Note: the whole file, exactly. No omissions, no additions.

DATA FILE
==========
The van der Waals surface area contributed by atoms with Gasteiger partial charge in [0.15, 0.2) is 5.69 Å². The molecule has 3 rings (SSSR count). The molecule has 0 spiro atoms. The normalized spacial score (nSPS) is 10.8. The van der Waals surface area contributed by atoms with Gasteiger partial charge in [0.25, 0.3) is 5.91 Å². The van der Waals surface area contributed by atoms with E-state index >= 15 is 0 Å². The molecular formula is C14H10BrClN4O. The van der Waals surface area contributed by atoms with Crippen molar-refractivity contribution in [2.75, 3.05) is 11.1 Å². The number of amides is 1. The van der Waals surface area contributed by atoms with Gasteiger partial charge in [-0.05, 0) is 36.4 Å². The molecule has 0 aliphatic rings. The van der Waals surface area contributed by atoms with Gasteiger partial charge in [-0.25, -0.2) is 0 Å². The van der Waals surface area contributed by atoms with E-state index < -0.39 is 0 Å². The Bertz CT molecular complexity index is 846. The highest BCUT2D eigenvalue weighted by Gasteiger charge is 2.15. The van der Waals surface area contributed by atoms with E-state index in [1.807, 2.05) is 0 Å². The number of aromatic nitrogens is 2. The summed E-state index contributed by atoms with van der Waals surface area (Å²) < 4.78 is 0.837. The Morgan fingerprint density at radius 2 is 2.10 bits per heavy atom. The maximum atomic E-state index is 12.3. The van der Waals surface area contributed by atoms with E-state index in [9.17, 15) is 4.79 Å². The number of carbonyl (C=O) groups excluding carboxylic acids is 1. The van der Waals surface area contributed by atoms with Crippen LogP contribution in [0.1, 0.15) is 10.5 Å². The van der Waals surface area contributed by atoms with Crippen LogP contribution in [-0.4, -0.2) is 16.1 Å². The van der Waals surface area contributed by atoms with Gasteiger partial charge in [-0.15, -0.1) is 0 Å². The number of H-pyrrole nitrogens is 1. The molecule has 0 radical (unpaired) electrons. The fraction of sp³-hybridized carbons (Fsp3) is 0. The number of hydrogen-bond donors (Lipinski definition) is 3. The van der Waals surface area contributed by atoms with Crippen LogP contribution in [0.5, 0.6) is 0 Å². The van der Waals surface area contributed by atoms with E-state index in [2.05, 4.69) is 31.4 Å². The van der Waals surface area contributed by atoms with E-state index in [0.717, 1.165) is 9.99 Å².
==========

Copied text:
The van der Waals surface area contributed by atoms with Gasteiger partial charge in [0.15, 0.2) is 5.69 Å². The molecule has 3 rings (SSSR count). The molecule has 0 spiro atoms. The normalized spacial score (nSPS) is 10.8. The van der Waals surface area contributed by atoms with Gasteiger partial charge in [0.25, 0.3) is 5.91 Å². The van der Waals surface area contributed by atoms with E-state index >= 15 is 0 Å². The molecular formula is C14H10BrClN4O. The van der Waals surface area contributed by atoms with Crippen molar-refractivity contribution in [2.75, 3.05) is 11.1 Å². The number of amides is 1. The van der Waals surface area contributed by atoms with Gasteiger partial charge in [-0.05, 0) is 36.4 Å². The molecule has 0 aliphatic rings. The van der Waals surface area contributed by atoms with Gasteiger partial charge in [-0.25, -0.2) is 0 Å². The van der Waals surface area contributed by atoms with E-state index < -0.39 is 0 Å². The Bertz CT molecular complexity index is 846. The highest BCUT2D eigenvalue weighted by Gasteiger charge is 2.15. The van der Waals surface area contributed by atoms with E-state index in [1.807, 2.05) is 0 Å². The number of aromatic nitrogens is 2. The summed E-state index contributed by atoms with van der Waals surface area (Å²) < 4.78 is 0.837. The Morgan fingerprint density at radius 2 is 2.10 bits per heavy atom. The maximum atomic E-state index is 12.3. The van der Waals surface area contributed by atoms with E-state index in [9.17, 15) is 4.79 Å². The number of carbonyl (C=O) groups excluding carboxylic acids is 1. The van der Waals surface area contributed by atoms with Crippen LogP contribution in [0.1, 0.15) is 10.5 Å². The van der Waals surface area contributed by atoms with Crippen LogP contribution in [-0.4, -0.2) is 16.1 Å². The van der Waals surface area contributed by atoms with Gasteiger partial charge in [-0.15, -0.1) is 0 Å². The number of H-pyrrole nitrogens is 1. The molecule has 0 radical (unpaired) electrons. The fraction of sp³-hybridized carbons (Fsp3) is 0. The number of hydrogen-bond donors (Lipinski definition) is 3. The van der Waals surface area contributed by atoms with Crippen LogP contribution in [0.5, 0.6) is 0 Å². The van der Waals surface area contributed by atoms with E-state index in [2.05, 4.69) is 31.4 Å². The van der Waals surface area contributed by atoms with E-state index in [0.717, 1.165) is 9.99 Å².